The success of the event itself is often proof of the leg work and promotion organizer puts into the show. I am uncompromising in my observation. Leg work is the right word if the organizer is too far away from their home base, it is clearly more difficult for the promoter to promote the show. Careful observation of the actual performance of each show will prove this to be accurate. Like me or hate me (I don’t care either way) I have a proven track record of ability to make money, and it is from this standpoint I make the following observations.
If you are attending shows as an exhibitor, you need get close to cover overheads. The only way you will do this is for customers to visit your stall, promotion is essential. I should comment the exhibitors have an obligation to promote their work and the show as well as organizers. Although there is a line to be drawn, you do not have to contribute to pension funds of organizers who do not correctly promote the shows you attend.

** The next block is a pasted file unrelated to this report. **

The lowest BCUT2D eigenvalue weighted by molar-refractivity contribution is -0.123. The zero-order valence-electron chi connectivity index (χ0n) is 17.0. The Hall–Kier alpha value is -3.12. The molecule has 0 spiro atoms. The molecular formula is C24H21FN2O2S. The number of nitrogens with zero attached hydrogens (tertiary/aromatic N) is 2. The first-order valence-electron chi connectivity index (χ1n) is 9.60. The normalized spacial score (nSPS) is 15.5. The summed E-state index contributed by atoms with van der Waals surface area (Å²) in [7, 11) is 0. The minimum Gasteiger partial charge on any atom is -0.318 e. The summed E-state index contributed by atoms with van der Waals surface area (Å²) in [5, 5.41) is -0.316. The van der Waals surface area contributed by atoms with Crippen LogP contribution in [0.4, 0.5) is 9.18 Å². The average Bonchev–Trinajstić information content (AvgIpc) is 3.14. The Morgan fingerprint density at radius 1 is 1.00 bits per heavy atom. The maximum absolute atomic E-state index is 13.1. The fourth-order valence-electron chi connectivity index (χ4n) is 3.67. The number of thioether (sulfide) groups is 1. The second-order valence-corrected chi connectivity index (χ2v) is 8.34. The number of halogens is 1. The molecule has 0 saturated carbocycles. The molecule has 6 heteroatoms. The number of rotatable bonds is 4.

I put it to you that if you consistently lose money you should ask why. Is it how you operate your business? Or are you being materially bled by lazy organizers who just want your money? Do the organizers have business interests ‘on the floor’ of the event itself? Draw your own conclusions about those who do this. There is no problem with relations who pay for their stand. However, we may question the ethos or ethics of those who wish to take your stand money and take trade away from you!